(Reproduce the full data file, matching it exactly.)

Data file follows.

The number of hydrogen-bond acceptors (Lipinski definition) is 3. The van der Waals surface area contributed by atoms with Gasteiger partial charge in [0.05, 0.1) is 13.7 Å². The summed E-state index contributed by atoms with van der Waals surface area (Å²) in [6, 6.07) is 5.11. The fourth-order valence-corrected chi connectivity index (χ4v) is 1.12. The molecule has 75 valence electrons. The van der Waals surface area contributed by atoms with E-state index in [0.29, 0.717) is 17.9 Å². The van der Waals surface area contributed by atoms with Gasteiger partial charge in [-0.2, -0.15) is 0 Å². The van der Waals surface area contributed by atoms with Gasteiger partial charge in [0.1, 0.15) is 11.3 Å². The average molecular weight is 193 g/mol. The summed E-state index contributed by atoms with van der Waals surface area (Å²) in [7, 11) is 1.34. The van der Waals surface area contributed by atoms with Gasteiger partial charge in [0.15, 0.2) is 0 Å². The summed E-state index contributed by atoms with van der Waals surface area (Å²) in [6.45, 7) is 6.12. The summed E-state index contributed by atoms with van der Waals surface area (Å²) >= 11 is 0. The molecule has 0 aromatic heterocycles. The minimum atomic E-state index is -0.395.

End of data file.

The number of hydrogen-bond acceptors (Lipinski definition) is 3. The van der Waals surface area contributed by atoms with Gasteiger partial charge in [0.05, 0.1) is 13.7 Å². The summed E-state index contributed by atoms with van der Waals surface area (Å²) in [6, 6.07) is 5.11. The fourth-order valence-corrected chi connectivity index (χ4v) is 1.12. The molecule has 75 valence electrons. The van der Waals surface area contributed by atoms with E-state index in [0.29, 0.717) is 17.9 Å². The van der Waals surface area contributed by atoms with Gasteiger partial charge in [-0.2, -0.15) is 0 Å². The van der Waals surface area contributed by atoms with Gasteiger partial charge in [0.1, 0.15) is 11.3 Å². The average molecular weight is 193 g/mol. The summed E-state index contributed by atoms with van der Waals surface area (Å²) in [7, 11) is 1.34. The van der Waals surface area contributed by atoms with Gasteiger partial charge in [0.15, 0.2) is 0 Å². The summed E-state index contributed by atoms with van der Waals surface area (Å²) in [6.45, 7) is 6.12. The summed E-state index contributed by atoms with van der Waals surface area (Å²) >= 11 is 0. The molecule has 0 aromatic heterocycles. The minimum atomic E-state index is -0.395.